Suzanne Dean helmed the UK adaptation, on which this review is based, and embraced the library conceit on the cover, while adopting a vintage style for its interior. The graphics respond literally to Murakami’s prose, often colliding; but the transition is never jarring. The narrative flows seamlessly throughout, even when the relationship between the text and the illustration isn’t immediately apparent.
Flourished with Murakami’s deceptively simple prose and brimming with imagination, THE STRANGE LIBRARY leaves readers questioning what’s real and what’s not. The author is not decisive about the novel’s occurrences; it’s up to the reader to decide. And thanks Suzanne Dean’s intriguing interpretation, there’s plenty of reason to revisit this short story again.
In response to the universal praise for Haruki Murakami’s extensive body of work (having never read a single word written by the man), following the announcement of its publication I made it my mission to read Colorless Tsukuru Tazaki and his Years of Pilgrimage in its first week of release, before my thoughts could be distorted by expert opinions. Turns out I didn’t need a week; 24 hours was enough. I began Murakami’s novel on my way home from work on Friday, and was done with it by dinnertime on Saturday. Sure, that can partly be attributed to its relative short length, but much more than that, it’s a testament to the prose, and the absorbing tale that unfolds.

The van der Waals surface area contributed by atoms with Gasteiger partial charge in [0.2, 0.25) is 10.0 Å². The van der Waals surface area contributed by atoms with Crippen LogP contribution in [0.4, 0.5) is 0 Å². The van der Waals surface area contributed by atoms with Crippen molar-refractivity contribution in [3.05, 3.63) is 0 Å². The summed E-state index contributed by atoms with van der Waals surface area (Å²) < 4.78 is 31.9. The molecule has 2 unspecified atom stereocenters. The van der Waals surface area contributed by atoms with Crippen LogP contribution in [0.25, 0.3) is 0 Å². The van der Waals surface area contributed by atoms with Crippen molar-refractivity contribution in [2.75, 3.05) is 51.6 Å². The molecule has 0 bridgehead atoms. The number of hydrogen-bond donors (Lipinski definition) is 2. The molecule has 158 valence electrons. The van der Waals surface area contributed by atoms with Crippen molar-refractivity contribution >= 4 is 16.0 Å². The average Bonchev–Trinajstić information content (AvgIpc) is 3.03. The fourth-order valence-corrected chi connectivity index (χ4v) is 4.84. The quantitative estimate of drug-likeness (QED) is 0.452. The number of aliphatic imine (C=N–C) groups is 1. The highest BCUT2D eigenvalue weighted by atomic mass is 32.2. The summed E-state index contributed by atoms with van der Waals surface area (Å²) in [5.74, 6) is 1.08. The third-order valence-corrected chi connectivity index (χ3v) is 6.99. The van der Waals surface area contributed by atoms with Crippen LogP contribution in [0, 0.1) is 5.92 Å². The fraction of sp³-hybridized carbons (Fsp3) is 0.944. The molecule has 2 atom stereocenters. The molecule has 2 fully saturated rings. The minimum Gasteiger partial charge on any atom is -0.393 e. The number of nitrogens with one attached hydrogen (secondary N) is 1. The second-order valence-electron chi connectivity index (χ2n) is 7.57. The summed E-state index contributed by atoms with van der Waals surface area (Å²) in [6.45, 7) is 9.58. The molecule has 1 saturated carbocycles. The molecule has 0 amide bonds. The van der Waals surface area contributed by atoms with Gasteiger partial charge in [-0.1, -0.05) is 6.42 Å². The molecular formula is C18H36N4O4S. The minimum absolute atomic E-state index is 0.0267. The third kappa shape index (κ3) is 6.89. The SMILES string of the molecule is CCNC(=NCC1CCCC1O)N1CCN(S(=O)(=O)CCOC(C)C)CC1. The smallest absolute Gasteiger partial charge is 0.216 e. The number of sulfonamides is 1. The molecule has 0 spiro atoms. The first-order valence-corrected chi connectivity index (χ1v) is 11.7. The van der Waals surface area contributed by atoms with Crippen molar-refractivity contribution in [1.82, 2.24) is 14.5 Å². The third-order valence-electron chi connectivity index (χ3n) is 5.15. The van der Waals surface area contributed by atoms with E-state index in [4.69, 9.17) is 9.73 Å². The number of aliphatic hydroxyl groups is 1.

The title, Colorless Tsukuru Tazaki and his Years of Pilgrimage, refers to the novel’s protagonist, who formed a tight quintet of friends at high school – two boys, two girls – whose names include a colour. Which made Tsukuru the outsider; his name isn’t representative of a colour, instead it means, “to create things.” Big deal, you might think; get over it Tsukuru! But he can’t – not when his four friends cut him out of their lives with painful immediacy. There was no warning, no foreshadowing; one day they were friends, and the next they’re not. This emotional trauma stymies Tsukuru’s emotional development; when we meet him, he’s approaching his forties, but the dark shadow of that day, when he was shunned by his four best friends, is black and oppressive.
Colorless Tsukuru Tazaki and his Years of Pilgrimage is a novel about friendship, wrapped around a central mystery: why did Tsukuru’s friends leave him? And will learning the truth lead to salvation – a relinquishing of the emotional burden he’s carried ever since – or is he doomed to suffer from its impact forever? Murakami’s writing is flawless; exposition combining with wonderful, emotive dialogue, but so concise, so economical. Colorless Tsukuru Tazaki and his Years of Pilgrimage is a wonderful novel, one of the year’s best; I’m finally attuned to what readers have been telling me for many years. Whatever Murakami writes, I will read.